Digital artworks, be they photographs, videos, or online artworks, are inherently reproducible: they can be copied with little more than a mouse-click. Nonetheless, within the institutionalized art world, this potential reproduction is more often than not left unrealized. With most digital artworks, reproduction is restricted; they have to be visited in situ in a gallery or museum. In the proposed research, I will examine how this relates to the commodity character of these digital artworks in the institutionalized art world, and the way in which they are valorized. Similarly, the commodity character, value, and reproduction of extra-institutional digital artworks – especially artworks existing exclusively online – will be studied. Contrary to what is often maintained in the discourse concerning these digital artworks, the Internet is not a place of refuge from the commodification and economic valorization of art. Much like the art world, the Internet is a media environment governed by an economic logic of its own: the logic of the attention economy.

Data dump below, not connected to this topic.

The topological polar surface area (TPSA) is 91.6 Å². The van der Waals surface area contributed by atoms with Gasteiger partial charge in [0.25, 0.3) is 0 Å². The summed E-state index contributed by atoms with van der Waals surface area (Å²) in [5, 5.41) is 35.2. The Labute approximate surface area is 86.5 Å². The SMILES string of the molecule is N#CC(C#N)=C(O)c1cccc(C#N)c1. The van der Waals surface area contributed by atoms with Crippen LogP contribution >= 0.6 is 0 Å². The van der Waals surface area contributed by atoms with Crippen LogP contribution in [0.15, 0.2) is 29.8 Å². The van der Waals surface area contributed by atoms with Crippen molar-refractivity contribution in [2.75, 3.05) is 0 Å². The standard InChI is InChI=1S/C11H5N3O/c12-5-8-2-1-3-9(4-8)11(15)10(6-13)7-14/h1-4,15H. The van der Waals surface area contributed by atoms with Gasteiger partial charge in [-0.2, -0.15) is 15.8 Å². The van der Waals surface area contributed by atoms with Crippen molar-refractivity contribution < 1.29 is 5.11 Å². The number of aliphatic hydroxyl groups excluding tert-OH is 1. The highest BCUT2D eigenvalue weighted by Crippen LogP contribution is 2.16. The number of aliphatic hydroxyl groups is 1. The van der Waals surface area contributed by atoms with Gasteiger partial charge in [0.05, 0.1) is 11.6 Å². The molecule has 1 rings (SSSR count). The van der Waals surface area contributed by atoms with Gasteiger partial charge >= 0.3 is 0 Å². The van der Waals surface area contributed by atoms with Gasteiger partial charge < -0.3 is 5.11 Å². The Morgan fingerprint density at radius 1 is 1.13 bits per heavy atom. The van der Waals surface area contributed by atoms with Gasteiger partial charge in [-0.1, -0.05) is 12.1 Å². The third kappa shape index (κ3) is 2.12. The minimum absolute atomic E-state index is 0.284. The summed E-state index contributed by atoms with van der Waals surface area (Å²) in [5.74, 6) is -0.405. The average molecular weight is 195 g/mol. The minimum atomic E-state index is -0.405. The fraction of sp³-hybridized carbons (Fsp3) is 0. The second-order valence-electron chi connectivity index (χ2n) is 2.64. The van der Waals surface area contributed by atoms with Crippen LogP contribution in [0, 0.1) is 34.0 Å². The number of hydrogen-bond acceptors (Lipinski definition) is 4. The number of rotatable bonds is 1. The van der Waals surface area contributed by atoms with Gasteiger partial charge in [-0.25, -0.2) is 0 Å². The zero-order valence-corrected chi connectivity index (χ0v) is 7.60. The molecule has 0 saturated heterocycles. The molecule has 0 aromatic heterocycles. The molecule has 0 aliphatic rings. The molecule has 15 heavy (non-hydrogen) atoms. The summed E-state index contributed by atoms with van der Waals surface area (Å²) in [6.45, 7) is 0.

In this research, case studies originating both from within and from outside the art world are studied, as well as ‘hybrid’ forms; digital artworks that exist partly in the institutional art world, and partly online. The main objective of the research is to interrogate the interrelations between the commodity character, value, and reproducibility of these artworks. How do these digital artworks critique these relations, and to what extent are they simultaneously formed by them?